Stewart Imlach was an ordinary neighbourhood soccer star of his time.
A brilliant winger who thrilled the crowd on Saturdays, then worked alongside them in the off-season; who represented Scotland in the 1958 World Cup and never received a cap for his efforts; who was Man of the Match for Nottingham Forest in the 1959 FA Cup Final, and was rewarded with the standard offer - £20 a week, take it or leave it.
Gary Imlach grew up a privileged insider at Goodison Park when Stewart moved into coaching. He knew the highlights of his father's career by heart. But when his dad died he realised they were all he knew. He began to realise, too, that he'd lost the passion for football that his father had passed down to him. In this book he faces his growing alienation from the game he was born into, as he revisits key periods in his father's career to build up a picture of his football life - and through him a whole era.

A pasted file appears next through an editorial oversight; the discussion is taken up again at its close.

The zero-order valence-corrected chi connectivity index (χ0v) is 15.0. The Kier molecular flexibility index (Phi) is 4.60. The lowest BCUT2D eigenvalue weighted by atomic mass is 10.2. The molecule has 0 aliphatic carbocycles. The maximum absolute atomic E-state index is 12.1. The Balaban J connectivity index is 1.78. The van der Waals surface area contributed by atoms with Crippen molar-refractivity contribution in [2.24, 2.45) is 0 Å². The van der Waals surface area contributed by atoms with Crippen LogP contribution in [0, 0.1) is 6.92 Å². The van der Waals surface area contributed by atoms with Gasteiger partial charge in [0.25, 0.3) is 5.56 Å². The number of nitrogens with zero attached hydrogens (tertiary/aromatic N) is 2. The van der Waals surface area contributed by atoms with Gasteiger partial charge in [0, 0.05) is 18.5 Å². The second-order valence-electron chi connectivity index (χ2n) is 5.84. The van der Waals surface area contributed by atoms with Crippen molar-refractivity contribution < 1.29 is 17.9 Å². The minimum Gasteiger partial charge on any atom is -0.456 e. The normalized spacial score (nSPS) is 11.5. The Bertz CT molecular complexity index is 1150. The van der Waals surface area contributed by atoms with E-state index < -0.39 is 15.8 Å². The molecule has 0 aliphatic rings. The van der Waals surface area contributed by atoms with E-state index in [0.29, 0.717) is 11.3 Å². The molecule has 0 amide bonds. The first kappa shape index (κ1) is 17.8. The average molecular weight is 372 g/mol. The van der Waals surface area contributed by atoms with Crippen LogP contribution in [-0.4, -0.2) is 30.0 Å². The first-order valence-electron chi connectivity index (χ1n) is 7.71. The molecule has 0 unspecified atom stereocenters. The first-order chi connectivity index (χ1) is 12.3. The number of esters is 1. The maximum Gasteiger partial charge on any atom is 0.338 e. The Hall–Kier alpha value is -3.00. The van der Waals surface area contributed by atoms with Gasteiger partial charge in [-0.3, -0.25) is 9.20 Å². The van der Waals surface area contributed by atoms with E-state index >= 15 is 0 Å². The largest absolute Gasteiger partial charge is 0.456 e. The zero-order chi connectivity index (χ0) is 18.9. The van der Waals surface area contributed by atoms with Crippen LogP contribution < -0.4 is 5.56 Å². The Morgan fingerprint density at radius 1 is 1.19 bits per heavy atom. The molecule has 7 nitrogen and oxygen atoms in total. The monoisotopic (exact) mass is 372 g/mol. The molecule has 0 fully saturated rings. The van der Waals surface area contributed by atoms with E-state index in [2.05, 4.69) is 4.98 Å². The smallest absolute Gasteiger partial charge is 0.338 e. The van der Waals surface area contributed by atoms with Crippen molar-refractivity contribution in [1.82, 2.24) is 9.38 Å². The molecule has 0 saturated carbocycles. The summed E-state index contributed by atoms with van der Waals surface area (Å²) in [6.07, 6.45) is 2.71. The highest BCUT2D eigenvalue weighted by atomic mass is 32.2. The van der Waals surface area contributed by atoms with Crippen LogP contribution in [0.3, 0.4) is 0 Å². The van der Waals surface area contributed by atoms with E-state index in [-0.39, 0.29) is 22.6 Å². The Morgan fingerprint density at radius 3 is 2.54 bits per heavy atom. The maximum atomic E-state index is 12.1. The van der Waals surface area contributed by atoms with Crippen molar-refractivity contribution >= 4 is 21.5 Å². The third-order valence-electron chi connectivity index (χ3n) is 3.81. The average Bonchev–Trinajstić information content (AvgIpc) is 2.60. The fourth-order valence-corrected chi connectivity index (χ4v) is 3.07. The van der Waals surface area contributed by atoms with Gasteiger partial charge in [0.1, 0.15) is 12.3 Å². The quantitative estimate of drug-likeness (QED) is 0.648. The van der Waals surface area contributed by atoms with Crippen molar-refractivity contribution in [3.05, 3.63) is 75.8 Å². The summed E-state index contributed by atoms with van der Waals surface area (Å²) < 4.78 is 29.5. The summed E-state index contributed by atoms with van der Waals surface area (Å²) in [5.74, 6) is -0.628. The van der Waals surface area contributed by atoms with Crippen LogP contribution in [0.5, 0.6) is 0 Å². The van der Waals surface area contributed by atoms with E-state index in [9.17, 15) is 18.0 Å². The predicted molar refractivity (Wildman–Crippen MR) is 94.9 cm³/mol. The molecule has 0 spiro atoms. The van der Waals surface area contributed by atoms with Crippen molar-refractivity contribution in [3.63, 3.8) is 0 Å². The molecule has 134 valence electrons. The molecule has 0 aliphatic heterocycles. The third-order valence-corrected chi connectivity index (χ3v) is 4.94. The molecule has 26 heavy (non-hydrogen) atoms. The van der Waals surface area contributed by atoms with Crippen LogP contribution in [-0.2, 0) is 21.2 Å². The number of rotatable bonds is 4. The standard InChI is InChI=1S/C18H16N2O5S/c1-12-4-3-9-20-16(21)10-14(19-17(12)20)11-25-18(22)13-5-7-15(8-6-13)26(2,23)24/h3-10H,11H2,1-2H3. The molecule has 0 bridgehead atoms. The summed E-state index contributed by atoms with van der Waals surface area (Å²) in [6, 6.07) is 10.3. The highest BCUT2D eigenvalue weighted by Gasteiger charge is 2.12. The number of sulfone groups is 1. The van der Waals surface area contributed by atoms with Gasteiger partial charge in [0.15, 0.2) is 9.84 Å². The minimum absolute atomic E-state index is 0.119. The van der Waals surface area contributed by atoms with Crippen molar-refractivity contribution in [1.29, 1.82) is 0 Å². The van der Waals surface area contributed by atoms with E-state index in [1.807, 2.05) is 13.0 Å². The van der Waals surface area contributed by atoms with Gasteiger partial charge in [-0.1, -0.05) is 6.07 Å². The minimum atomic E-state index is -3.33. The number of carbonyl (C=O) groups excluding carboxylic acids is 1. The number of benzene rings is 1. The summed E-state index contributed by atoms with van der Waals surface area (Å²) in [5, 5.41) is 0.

Stewart Imlach travelled a long way from the tiny Scottish fishing community of Lossiemouth to the World Cup in Sweden. But in one sense he didn't move at all. He played in the last days of the maximum wage, when footballers were serfs, owned by their clubs - and the men who played the game and those who watched it led fundamentally the same lives together in the same communities.
More than forty years on, such an era seems barely imaginable. My Father and Other Working-Class Heroes brilliantly recaptures that world and the way it changed, blending the personal and the historical into a unique soccer story.(2004-11-29)